Trinity students jump on Washington postseason bandwagon
Three Trinity high school students, from left: Kylie Victoria, Kelly Korpus and Jessica Lovell, keep warm with hot chocolate and plenty of winter clothing as they watched Wash High play Shady Side Academy at W&J’s Cameron Stadium Nov. 2. Some Trinity fans are cheering on their crosstown rivals during the Prexies’ playoff run.
Jim McNutt / Observer-Reporter
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When Trinity senior Berton Miller’s favorite football team was eliminated in the first round of the WPIAL Class AAA playoffs, he wasn’t ready to relinquish his role being part of a rowdy student section.
So Miller talked to a few friends and contacted the Washington High School student cheering section via Twitter to see if they would be interested in joining forces for the Prexies’ quarterfinal last Friday against Seton-La Salle.
The offer was gladly accepted, combining into one Washington County force during the Prexies’ 33-17 win over the Rebels last week at Moon High School. An estimated three dozen Trinity fans cheered on their crosstown rival.
Such a show of sportsmanship – and something that makes high school sports great – will hopefully continue this week when Washington plays South Fayette in the Class AA semifinals Friday night at Chartiers Valley.
“I think it was amazing how Wash High accepted it,” Miller said. “I know during basketball season, whenever we play them, our student sections go at it.
“Us coming together, people have called it unifying Washington, making it one. Not that we hate each other – I grew up with most of those kids – but we’re finally supporting them, and they accepted it better than I expected.”
The Hillers’ supporters – known as the Hiller Hooligans – have their own chants, traditions and Twitter presence, similar to any high school. And for the in-game cheers, every Hiller reference was changed to Prexies, something so odd that it made Miller hesitate for a second.
“It was weird,” Miller said. “Sometimes you had to stop and make sure of what you were saying.”
Fellow senior Evan Songer agreed, though neither minded the change. Not if it meant following another team, even if it was adopted, in the WPIAL playoffs.
“It was challenging, but at the same time, I know a lot of Wash High kids, and I’ve been friends with them over the years,” Songer said. “It was nice to finally cheer for them for once.”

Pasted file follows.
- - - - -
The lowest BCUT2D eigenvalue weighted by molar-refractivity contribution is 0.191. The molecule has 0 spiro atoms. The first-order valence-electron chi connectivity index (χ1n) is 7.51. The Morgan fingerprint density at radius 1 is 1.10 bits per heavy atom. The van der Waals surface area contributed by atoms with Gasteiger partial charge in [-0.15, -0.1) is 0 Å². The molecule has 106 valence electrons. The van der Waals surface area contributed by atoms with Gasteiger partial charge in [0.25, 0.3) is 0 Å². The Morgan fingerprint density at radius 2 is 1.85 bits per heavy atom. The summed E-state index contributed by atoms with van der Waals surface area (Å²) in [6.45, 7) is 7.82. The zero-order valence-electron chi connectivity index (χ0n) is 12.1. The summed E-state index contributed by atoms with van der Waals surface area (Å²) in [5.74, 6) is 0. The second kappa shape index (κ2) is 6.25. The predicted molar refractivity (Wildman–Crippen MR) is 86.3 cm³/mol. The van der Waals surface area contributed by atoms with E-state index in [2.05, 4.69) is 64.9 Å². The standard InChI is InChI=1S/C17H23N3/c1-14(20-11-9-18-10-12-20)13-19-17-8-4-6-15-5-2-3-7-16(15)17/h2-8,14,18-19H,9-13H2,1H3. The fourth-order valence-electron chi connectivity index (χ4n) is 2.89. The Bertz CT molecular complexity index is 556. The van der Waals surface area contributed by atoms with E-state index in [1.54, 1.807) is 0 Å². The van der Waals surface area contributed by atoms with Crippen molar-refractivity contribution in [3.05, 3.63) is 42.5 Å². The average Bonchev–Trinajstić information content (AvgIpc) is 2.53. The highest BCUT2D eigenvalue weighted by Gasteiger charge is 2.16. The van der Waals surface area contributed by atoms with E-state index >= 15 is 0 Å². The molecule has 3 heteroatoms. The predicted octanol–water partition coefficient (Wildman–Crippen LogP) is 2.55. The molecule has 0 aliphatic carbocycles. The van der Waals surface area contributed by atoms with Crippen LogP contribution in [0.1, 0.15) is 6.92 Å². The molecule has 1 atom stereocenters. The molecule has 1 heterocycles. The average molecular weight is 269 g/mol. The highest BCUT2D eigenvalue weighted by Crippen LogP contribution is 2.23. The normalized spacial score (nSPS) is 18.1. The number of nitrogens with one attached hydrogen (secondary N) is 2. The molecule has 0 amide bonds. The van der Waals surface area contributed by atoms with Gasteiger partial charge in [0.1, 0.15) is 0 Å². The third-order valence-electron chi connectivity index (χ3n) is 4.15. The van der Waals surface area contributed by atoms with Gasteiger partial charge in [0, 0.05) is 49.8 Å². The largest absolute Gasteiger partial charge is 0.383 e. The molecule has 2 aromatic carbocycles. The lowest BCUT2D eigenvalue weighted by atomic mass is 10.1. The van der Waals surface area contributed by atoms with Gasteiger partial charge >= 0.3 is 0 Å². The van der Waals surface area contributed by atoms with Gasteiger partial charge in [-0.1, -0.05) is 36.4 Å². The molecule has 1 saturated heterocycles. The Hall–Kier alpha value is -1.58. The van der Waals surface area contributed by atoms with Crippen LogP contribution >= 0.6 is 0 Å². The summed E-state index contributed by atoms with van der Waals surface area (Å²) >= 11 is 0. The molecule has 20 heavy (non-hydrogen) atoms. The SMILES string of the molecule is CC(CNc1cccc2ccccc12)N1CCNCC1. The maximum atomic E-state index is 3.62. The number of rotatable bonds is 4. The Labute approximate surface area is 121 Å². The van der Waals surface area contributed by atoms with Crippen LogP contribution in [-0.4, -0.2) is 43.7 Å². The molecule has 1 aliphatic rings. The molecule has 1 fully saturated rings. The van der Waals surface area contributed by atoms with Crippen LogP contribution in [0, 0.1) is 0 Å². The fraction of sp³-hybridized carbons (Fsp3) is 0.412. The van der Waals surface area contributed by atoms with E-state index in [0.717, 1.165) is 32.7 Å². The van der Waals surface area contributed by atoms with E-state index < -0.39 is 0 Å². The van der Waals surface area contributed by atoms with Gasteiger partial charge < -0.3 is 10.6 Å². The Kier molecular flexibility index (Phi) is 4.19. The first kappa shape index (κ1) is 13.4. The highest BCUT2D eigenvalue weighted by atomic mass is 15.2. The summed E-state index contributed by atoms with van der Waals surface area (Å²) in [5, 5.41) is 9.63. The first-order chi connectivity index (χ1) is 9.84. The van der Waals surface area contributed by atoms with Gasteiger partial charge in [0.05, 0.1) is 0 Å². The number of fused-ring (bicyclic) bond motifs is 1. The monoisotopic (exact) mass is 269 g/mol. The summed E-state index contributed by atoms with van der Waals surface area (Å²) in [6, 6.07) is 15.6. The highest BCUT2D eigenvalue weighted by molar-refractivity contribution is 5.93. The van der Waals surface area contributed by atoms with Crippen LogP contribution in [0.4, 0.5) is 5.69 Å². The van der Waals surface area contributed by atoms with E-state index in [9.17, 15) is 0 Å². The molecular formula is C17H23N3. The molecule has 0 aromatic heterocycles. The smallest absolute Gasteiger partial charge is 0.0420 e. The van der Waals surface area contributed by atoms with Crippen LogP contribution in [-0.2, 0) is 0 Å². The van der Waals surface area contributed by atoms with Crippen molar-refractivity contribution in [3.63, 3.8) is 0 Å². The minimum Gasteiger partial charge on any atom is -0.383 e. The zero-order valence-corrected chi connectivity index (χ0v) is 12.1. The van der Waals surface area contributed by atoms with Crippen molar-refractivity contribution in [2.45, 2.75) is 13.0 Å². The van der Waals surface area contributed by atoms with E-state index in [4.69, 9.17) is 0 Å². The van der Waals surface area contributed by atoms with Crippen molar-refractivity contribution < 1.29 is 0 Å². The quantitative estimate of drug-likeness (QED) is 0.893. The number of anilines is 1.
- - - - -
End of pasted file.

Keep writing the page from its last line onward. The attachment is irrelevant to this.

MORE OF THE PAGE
And it hasn’t gone unnoticed by those being supported.
“That was something I had heard during the week,” Prexies coach Mike Bosnic said of the added fan support. “Our kids were pretty excited. It made them feel good. I heard a lot of positive things during the game, and it’s been nice; even Friday when we were down 14-0, I could hear our fans still encouraging our kids and having faith in them.”
Miller and Songer typically tailgate in the parking lot, grilling food and blaring music starting around 5 or 5:30 p.m. About an hour before the game, everybody heads inside to get their seats and begins cheering, heckling and everything in between.
Trinity senior Marissa Boardley was another student who crossed the Washington line and said it was enjoyable to support a playoff run, even if it wasn’t her own team.
“We all kind of got together and said that since our team wasn’t able to make it further in the playoffs, that we would go support the other local team in Washington,” Boardley said.
Though South Fayette has not tried to form an alliance with neighboring schools Chartiers Valley or Fort Cherry, Lions coach Joe Rossi isn’t shocked at the excitement for Friday’s game – essentially the WPIAL’s best passing attack, with South Fayette’s Brett Brumbaugh, against Wash High’s Shai McKenzie, the WPIAL’s leading rusher.
“I think people will come out to see the air attack versus the ground attack,” Rossi said. “A lot of people have been waiting for this game.”